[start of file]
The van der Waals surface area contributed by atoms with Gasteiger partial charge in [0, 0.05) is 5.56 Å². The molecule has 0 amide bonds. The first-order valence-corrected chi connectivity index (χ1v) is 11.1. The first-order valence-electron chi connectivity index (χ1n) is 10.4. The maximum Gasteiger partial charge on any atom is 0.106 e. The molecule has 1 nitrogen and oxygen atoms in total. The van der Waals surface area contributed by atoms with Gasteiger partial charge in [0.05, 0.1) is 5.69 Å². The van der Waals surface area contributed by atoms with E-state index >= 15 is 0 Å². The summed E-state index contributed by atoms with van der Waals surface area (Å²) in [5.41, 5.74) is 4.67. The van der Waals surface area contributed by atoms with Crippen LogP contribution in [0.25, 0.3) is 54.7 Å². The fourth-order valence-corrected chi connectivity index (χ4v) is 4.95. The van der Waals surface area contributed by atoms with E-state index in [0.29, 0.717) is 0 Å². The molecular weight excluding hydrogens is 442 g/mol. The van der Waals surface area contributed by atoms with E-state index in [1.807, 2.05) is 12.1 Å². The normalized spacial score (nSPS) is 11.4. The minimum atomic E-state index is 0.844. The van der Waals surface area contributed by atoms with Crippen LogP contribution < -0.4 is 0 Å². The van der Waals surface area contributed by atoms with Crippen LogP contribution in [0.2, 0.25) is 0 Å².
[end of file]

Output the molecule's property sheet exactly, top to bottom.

The van der Waals surface area contributed by atoms with Gasteiger partial charge in [0, 0.05) is 5.56 Å². The molecule has 0 amide bonds. The first-order valence-corrected chi connectivity index (χ1v) is 11.1. The first-order valence-electron chi connectivity index (χ1n) is 10.4. The maximum Gasteiger partial charge on any atom is 0.106 e. The molecule has 1 nitrogen and oxygen atoms in total. The van der Waals surface area contributed by atoms with Gasteiger partial charge in [0.05, 0.1) is 5.69 Å². The van der Waals surface area contributed by atoms with E-state index >= 15 is 0 Å². The summed E-state index contributed by atoms with van der Waals surface area (Å²) in [5.41, 5.74) is 4.67. The van der Waals surface area contributed by atoms with Crippen LogP contribution in [0.25, 0.3) is 54.7 Å². The fourth-order valence-corrected chi connectivity index (χ4v) is 4.95. The van der Waals surface area contributed by atoms with E-state index in [0.29, 0.717) is 0 Å². The molecular weight excluding hydrogens is 442 g/mol. The van der Waals surface area contributed by atoms with E-state index in [1.807, 2.05) is 12.1 Å². The normalized spacial score (nSPS) is 11.4. The minimum atomic E-state index is 0.844. The van der Waals surface area contributed by atoms with Crippen LogP contribution < -0.4 is 0 Å². The van der Waals surface area contributed by atoms with Crippen LogP contribution in [0.2, 0.25) is 0 Å².